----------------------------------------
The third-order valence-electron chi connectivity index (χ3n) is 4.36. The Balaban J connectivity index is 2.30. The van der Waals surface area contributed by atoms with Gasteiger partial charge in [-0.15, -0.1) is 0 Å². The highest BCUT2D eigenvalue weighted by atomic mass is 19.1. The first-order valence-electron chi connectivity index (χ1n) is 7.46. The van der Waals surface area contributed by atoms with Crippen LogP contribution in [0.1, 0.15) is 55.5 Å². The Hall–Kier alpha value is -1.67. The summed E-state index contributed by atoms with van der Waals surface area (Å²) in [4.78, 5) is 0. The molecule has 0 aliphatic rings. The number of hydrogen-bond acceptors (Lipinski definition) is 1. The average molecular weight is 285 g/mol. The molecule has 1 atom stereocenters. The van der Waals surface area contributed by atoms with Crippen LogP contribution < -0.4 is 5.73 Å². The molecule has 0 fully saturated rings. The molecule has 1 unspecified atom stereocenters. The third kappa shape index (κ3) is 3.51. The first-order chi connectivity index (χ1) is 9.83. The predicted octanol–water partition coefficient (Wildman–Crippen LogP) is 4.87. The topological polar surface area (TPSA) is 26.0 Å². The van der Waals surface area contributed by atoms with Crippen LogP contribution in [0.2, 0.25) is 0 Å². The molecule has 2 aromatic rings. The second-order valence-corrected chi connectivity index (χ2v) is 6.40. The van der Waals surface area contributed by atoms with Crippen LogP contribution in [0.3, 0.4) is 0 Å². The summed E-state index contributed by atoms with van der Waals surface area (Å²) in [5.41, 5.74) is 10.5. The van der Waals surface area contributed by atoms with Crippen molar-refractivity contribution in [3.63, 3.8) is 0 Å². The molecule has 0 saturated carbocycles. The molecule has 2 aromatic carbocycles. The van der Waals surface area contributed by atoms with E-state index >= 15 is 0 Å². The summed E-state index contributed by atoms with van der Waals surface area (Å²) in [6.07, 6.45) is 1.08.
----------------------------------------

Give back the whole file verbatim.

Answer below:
The third-order valence-electron chi connectivity index (χ3n) is 4.36. The Balaban J connectivity index is 2.30. The van der Waals surface area contributed by atoms with Gasteiger partial charge in [-0.15, -0.1) is 0 Å². The highest BCUT2D eigenvalue weighted by atomic mass is 19.1. The first-order valence-electron chi connectivity index (χ1n) is 7.46. The van der Waals surface area contributed by atoms with Crippen LogP contribution in [0.1, 0.15) is 55.5 Å². The Hall–Kier alpha value is -1.67. The summed E-state index contributed by atoms with van der Waals surface area (Å²) in [4.78, 5) is 0. The molecule has 0 aliphatic rings. The number of hydrogen-bond acceptors (Lipinski definition) is 1. The average molecular weight is 285 g/mol. The molecule has 1 atom stereocenters. The van der Waals surface area contributed by atoms with Crippen LogP contribution < -0.4 is 5.73 Å². The molecule has 0 fully saturated rings. The molecule has 1 unspecified atom stereocenters. The third kappa shape index (κ3) is 3.51. The first-order chi connectivity index (χ1) is 9.83. The predicted octanol–water partition coefficient (Wildman–Crippen LogP) is 4.87. The topological polar surface area (TPSA) is 26.0 Å². The van der Waals surface area contributed by atoms with Crippen LogP contribution in [0.2, 0.25) is 0 Å². The molecule has 2 aromatic rings. The second-order valence-corrected chi connectivity index (χ2v) is 6.40. The van der Waals surface area contributed by atoms with Crippen LogP contribution in [0.3, 0.4) is 0 Å². The summed E-state index contributed by atoms with van der Waals surface area (Å²) in [5.41, 5.74) is 10.5. The van der Waals surface area contributed by atoms with Crippen molar-refractivity contribution in [3.63, 3.8) is 0 Å². The molecule has 0 saturated carbocycles. The molecule has 2 aromatic carbocycles. The van der Waals surface area contributed by atoms with E-state index >= 15 is 0 Å². The summed E-state index contributed by atoms with van der Waals surface area (Å²) in [6.07, 6.45) is 1.08.